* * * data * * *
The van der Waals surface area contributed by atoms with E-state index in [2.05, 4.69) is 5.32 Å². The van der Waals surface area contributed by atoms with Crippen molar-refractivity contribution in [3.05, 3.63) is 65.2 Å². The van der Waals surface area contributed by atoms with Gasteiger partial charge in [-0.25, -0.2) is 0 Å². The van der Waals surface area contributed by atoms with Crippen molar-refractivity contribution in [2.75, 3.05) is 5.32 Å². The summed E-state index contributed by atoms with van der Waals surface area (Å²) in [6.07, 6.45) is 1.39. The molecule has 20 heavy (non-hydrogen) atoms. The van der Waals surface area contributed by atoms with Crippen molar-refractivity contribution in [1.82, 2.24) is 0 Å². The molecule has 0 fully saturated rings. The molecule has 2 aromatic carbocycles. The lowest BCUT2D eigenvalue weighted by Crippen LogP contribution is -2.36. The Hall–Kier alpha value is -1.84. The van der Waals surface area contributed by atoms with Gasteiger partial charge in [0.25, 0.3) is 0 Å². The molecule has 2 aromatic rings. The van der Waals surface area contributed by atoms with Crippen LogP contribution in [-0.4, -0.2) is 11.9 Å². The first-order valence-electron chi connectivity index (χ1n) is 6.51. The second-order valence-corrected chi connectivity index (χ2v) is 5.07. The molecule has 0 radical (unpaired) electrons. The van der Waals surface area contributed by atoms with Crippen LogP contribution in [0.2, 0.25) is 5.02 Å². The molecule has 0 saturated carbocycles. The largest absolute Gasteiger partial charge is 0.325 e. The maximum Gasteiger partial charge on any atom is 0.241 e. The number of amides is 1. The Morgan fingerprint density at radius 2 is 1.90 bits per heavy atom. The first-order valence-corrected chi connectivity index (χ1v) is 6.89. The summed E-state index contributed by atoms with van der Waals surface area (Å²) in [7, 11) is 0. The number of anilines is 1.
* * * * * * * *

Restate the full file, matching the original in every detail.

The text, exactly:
The van der Waals surface area contributed by atoms with E-state index in [2.05, 4.69) is 5.32 Å². The van der Waals surface area contributed by atoms with Crippen molar-refractivity contribution in [3.05, 3.63) is 65.2 Å². The van der Waals surface area contributed by atoms with Gasteiger partial charge in [-0.25, -0.2) is 0 Å². The van der Waals surface area contributed by atoms with Crippen molar-refractivity contribution in [2.75, 3.05) is 5.32 Å². The summed E-state index contributed by atoms with van der Waals surface area (Å²) in [6.07, 6.45) is 1.39. The molecule has 20 heavy (non-hydrogen) atoms. The van der Waals surface area contributed by atoms with Crippen molar-refractivity contribution in [1.82, 2.24) is 0 Å². The molecule has 0 fully saturated rings. The molecule has 2 aromatic carbocycles. The lowest BCUT2D eigenvalue weighted by Crippen LogP contribution is -2.36. The Hall–Kier alpha value is -1.84. The van der Waals surface area contributed by atoms with Gasteiger partial charge in [0.25, 0.3) is 0 Å². The molecule has 2 aromatic rings. The van der Waals surface area contributed by atoms with Crippen LogP contribution in [-0.4, -0.2) is 11.9 Å². The first-order valence-electron chi connectivity index (χ1n) is 6.51. The second-order valence-corrected chi connectivity index (χ2v) is 5.07. The molecule has 0 radical (unpaired) electrons. The van der Waals surface area contributed by atoms with Crippen LogP contribution in [0.2, 0.25) is 5.02 Å². The molecule has 0 saturated carbocycles. The largest absolute Gasteiger partial charge is 0.325 e. The maximum Gasteiger partial charge on any atom is 0.241 e. The number of amides is 1. The Morgan fingerprint density at radius 2 is 1.90 bits per heavy atom. The first-order valence-corrected chi connectivity index (χ1v) is 6.89. The summed E-state index contributed by atoms with van der Waals surface area (Å²) in [7, 11) is 0. The number of anilines is 1.